3. Shortcomings of Protocol III
As written, Protocol III fails adequately to protect civilians. The protocol’s definition of “incendiary weapon” is too narrow because it does not clearly cover multipurpose munitions. Article 1 of Protocol III provides a loophole for such munitions in two ways: it encompasses only munitions “primarily designed” to set fires or cause burn injuries, and it creates exceptions for munitions with incendiary effects that are “incidental.” This definition allows multipurpose and widely used incendiary munitions, such as those containing white phosphorus, to escape regulation because their classification is based on the discretion of the manufacturer or the user instead of on their incendiary effects.
Furthermore, Article 2 of Protocol III’s restrictions on the use of incendiary weapons, however defined, are insufficiently rigorous. They include exceptions that too often permit attacks that could endanger and cause cruel injuries to civilians. While the article prohibits attacks in populated areas with air-dropped incendiary weapons, it permits the same kinds of attacks with ground-launched models under certain circumstances. These inconsistent provisions fail to recognize that incendiary weapons, whether air or ground delivered, can have the same harmful impacts, especially when used in populated areas.
State Positions on Protocol III
Over the past year and a half, at least 20 CCW states parties have provided their views on the use and regulation of incendiary weapons, in interventions at CCW sessions and in letters to Human Rights Watch. A wide variety of states from six continents have articulated positions. They include countries large and small, developed and developing, currently involved in conflict and not. All but four of these states have expressed concern about and/or a willingness to examine the protocol.
In their letters and statements, most of these countries have outlined positions regarding the civilian impact of incendiary weapons and what should be done about it within the CCW forum. Some have called for the formation of a Group of Governmental Experts, and some have explicitly supported amending the provisions of Protocol III. The International Committee of the Red Cross (ICRC) has also issued strong statements regarding the need to revisit Protocol III.
1. Humanitarian Concerns
Many states that have made their positions publicly known have highlighted the humanitarian harm caused by incendiary munitions. Estonia wrote that “the humanitarian concerns caused by the use of incendiary weapons must be alleviated and that civilians must be protected.” Djibouti stated its “concern toward reducing the deep and traumatizing wounds inflicted upon civilian populations by incendiary weapons.”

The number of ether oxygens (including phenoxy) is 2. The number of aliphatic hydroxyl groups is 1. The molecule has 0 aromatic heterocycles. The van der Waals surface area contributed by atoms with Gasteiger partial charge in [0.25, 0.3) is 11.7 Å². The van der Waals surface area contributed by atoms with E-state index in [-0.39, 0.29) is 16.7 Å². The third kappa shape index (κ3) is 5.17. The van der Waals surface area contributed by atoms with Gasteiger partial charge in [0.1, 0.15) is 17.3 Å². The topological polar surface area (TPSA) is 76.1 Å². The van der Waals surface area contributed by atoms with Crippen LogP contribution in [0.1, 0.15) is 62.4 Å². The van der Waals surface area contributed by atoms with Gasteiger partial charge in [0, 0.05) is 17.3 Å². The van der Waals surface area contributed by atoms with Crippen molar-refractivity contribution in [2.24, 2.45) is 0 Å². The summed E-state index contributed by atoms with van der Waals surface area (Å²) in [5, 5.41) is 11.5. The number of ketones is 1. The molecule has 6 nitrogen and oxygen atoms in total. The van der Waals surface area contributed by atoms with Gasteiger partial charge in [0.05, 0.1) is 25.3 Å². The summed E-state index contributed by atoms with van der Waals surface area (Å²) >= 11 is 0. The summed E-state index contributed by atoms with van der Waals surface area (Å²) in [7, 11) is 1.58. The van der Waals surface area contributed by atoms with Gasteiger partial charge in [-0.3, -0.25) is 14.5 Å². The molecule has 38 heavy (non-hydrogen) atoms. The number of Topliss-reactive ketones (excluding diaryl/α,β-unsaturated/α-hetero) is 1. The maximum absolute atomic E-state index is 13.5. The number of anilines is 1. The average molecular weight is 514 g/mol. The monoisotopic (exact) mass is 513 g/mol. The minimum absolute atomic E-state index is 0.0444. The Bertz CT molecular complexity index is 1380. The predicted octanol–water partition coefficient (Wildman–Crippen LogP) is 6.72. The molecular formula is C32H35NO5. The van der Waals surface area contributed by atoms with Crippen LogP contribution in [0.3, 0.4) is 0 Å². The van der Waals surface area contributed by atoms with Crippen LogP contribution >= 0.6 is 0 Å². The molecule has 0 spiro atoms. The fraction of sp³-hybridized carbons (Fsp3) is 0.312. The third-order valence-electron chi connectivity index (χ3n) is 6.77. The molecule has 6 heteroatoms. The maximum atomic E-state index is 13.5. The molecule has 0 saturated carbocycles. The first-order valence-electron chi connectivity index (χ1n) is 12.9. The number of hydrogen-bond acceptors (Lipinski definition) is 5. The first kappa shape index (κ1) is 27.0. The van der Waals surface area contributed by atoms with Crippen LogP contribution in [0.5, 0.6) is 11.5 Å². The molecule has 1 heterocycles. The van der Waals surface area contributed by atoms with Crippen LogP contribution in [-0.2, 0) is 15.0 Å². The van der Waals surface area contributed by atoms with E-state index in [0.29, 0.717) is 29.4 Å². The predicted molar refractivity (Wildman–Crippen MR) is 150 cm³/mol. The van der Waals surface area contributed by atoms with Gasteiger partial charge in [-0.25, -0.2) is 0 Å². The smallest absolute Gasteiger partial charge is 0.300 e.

Several states have focused on white phosphorus. Belgium, for example, shared “the concern about the humanitarian problem caused by the misuse of white phosphorus munitions from their normal use of … illuminating.” Switzerland emphasized the considerable number of victims that incendiary weapons have caused and expressed concern about the “grave effects” these weapons produce. It also highlighted the loophole that the protocol creates for white phosphorus and noted that “the problem of incendiary weapons raised under Protocol III is still not resolved.”
In discussions on the Fourth Review Conference’s Final Document, some states linked white phosphorus to Protocol III. Mexico argued that the Final Document’s language on white phosphorus should appear under the heading of Protocol III. Although as written the protocol may not apply directly to white phosphorus, Mexico noted that states have expressed their concerns about white phosphorus munitions in the context of the incendiary weapons protocol. Australia and Switzerland supported Mexico’s position on this point. Italy, by contrast, expressed doubts about whether the language about white phosphorus should appear under the heading of Protocol III because “white phosphorus is not really an incendiary weapon.” Italy said it supported including the proposed language somewhere in the Final Document, however, and noted the “harmful effects on civilians” of white phosphorus.